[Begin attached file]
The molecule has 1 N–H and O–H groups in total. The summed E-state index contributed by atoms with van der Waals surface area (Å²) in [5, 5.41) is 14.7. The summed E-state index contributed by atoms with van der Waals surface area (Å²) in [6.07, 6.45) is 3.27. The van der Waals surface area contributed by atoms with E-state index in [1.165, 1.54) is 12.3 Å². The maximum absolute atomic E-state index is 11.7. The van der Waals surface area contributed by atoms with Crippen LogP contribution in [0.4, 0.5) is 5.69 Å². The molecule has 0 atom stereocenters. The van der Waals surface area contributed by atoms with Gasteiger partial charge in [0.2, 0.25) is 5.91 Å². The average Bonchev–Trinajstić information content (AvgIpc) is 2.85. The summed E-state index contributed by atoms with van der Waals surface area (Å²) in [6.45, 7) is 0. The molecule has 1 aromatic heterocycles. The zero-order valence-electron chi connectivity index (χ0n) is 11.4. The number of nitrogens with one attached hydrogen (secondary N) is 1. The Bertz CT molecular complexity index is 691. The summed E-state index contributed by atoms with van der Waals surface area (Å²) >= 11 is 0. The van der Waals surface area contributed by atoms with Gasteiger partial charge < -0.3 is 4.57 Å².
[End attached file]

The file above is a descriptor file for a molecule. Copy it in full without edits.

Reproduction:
The molecule has 1 N–H and O–H groups in total. The summed E-state index contributed by atoms with van der Waals surface area (Å²) in [5, 5.41) is 14.7. The summed E-state index contributed by atoms with van der Waals surface area (Å²) in [6.07, 6.45) is 3.27. The van der Waals surface area contributed by atoms with E-state index in [1.165, 1.54) is 12.3 Å². The maximum absolute atomic E-state index is 11.7. The van der Waals surface area contributed by atoms with Crippen LogP contribution in [0.4, 0.5) is 5.69 Å². The molecule has 0 atom stereocenters. The van der Waals surface area contributed by atoms with Gasteiger partial charge in [0.2, 0.25) is 5.91 Å². The average Bonchev–Trinajstić information content (AvgIpc) is 2.85. The summed E-state index contributed by atoms with van der Waals surface area (Å²) in [6.45, 7) is 0. The molecule has 1 aromatic heterocycles. The zero-order valence-electron chi connectivity index (χ0n) is 11.4. The number of nitrogens with one attached hydrogen (secondary N) is 1. The Bertz CT molecular complexity index is 691. The summed E-state index contributed by atoms with van der Waals surface area (Å²) >= 11 is 0. The van der Waals surface area contributed by atoms with Gasteiger partial charge < -0.3 is 4.57 Å².